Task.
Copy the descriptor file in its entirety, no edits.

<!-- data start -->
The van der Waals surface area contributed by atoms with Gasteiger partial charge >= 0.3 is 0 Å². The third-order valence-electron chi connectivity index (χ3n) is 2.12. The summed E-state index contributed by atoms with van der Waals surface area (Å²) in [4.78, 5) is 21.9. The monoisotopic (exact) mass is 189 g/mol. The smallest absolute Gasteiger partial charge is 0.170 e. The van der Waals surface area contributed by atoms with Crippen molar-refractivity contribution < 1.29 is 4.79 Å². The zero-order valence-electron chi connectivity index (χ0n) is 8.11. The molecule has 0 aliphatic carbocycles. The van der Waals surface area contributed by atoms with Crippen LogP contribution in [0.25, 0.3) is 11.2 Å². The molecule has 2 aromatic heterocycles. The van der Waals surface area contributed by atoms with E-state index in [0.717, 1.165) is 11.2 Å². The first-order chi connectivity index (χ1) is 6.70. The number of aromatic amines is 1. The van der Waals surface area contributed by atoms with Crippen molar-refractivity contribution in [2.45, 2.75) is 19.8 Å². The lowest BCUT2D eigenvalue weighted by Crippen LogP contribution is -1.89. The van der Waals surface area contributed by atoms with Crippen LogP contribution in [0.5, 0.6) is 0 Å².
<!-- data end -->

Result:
The van der Waals surface area contributed by atoms with Gasteiger partial charge >= 0.3 is 0 Å². The third-order valence-electron chi connectivity index (χ3n) is 2.12. The summed E-state index contributed by atoms with van der Waals surface area (Å²) in [4.78, 5) is 21.9. The monoisotopic (exact) mass is 189 g/mol. The smallest absolute Gasteiger partial charge is 0.170 e. The van der Waals surface area contributed by atoms with Crippen molar-refractivity contribution < 1.29 is 4.79 Å². The zero-order valence-electron chi connectivity index (χ0n) is 8.11. The molecule has 0 aliphatic carbocycles. The van der Waals surface area contributed by atoms with Crippen LogP contribution in [0.25, 0.3) is 11.2 Å². The molecule has 2 aromatic heterocycles. The van der Waals surface area contributed by atoms with E-state index in [0.717, 1.165) is 11.2 Å². The first-order chi connectivity index (χ1) is 6.70. The number of aromatic amines is 1. The van der Waals surface area contributed by atoms with Crippen molar-refractivity contribution in [2.45, 2.75) is 19.8 Å². The lowest BCUT2D eigenvalue weighted by Crippen LogP contribution is -1.89. The van der Waals surface area contributed by atoms with Crippen LogP contribution in [0.5, 0.6) is 0 Å².